High drug overdose deaths point to shortage in treatment facilities

    (WHAM photo)

    Rochester, N.Y. - Drug overdoses are now the leading cause of death in the U.S. for those under the age of 50. That's according to a New York Times report.

    The numbers point to another concern: The difficulty of finding treatment for addicts.

    Lori Dresher's son celebrated one year in recovery. He received treatment in Pennsylvania, where he currently lives

    "My son was addicted to opioid pills while in high school," she said. "Then, about two year later, he moved on to heroin."

    But before that, her family struggled for nine years to get him clean.

    "It was pretty easy to get him into treatment back in 2012," she added. "Today's a different story."

    As the number of deaths and opioid overdoses continues to rise, finding an available bed for treatment becomes harder and harder.

    "[It] means we're either going to lose that person to an overdose fatality in the meantime, or they're going to completely change their mind," Dresher said.

    Depending on the bed availability and discharges each day, wait times can range from one day to a couple of weeks.

    That's been Jonathan Westfall's experience with two of his children who suffer from substance addictions.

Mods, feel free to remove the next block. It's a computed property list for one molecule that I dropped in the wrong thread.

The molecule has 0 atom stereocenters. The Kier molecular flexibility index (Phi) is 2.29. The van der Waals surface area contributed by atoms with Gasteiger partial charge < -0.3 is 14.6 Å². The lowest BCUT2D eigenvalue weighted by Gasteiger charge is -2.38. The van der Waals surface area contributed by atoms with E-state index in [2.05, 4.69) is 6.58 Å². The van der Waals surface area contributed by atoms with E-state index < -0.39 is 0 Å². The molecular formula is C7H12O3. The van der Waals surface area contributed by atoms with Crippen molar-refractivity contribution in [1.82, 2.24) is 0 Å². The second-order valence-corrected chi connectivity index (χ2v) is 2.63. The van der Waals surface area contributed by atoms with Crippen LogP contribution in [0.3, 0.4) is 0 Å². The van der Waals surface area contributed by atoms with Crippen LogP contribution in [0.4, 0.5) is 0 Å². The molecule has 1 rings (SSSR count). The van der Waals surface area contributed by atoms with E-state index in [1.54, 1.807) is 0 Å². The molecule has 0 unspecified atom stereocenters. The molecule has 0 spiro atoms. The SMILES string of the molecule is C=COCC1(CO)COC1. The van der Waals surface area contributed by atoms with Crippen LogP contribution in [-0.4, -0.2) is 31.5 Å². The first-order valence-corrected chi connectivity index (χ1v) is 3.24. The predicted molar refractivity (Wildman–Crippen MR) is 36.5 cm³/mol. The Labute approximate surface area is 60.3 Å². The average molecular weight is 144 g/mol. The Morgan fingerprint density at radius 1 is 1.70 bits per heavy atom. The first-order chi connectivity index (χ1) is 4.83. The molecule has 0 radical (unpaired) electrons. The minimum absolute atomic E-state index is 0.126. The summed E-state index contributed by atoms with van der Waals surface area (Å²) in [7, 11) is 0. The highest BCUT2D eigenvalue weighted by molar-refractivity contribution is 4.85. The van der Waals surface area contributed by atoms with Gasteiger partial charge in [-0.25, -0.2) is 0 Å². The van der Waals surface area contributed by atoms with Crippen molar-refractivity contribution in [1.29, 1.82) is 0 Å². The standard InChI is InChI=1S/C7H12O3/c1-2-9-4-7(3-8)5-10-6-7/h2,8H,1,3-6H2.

"My other son sat in Wayne County Jail for five weeks waiting for a bed," he said. "We really had to resort to that to get him higher on the list."

    Rochester Regional Health has 90 beds across three inpatient facilities: Batavia, Greece, and Clifton Springs. All are occupied.

    "It's something...every agency in our community has been trying to address," said Erin Wong of Unity Chemical Dependency at Rochester Regional Health. "I think we have to get creative, because I don't think they'll ever be enough beds, unfortunately, for the rate of the opioid epidemic is growing right now."

    To help cut down on wait time, the health system screens for outpatient detox services.

    "In which a patient comes in seven to 10 days," Wong said. "They go home at night and sleep in their own beds, but they receive the same medical taper just on an outpatient basis."

    Dresher now serves as a coach to help families navigate a complex system.

    "We need to look at every solution right now," Dresher said.

    Some resources for families with loved ones suffering from an opioid addiction is below:

    New Community Resource for helping families and individuals connect to addiction treatment and recovery resources, including Peer Advocates.

    For families in need of a Family Recovery Coach, and for those seeking training to become a needed Peer Guide to support people can find resources here.

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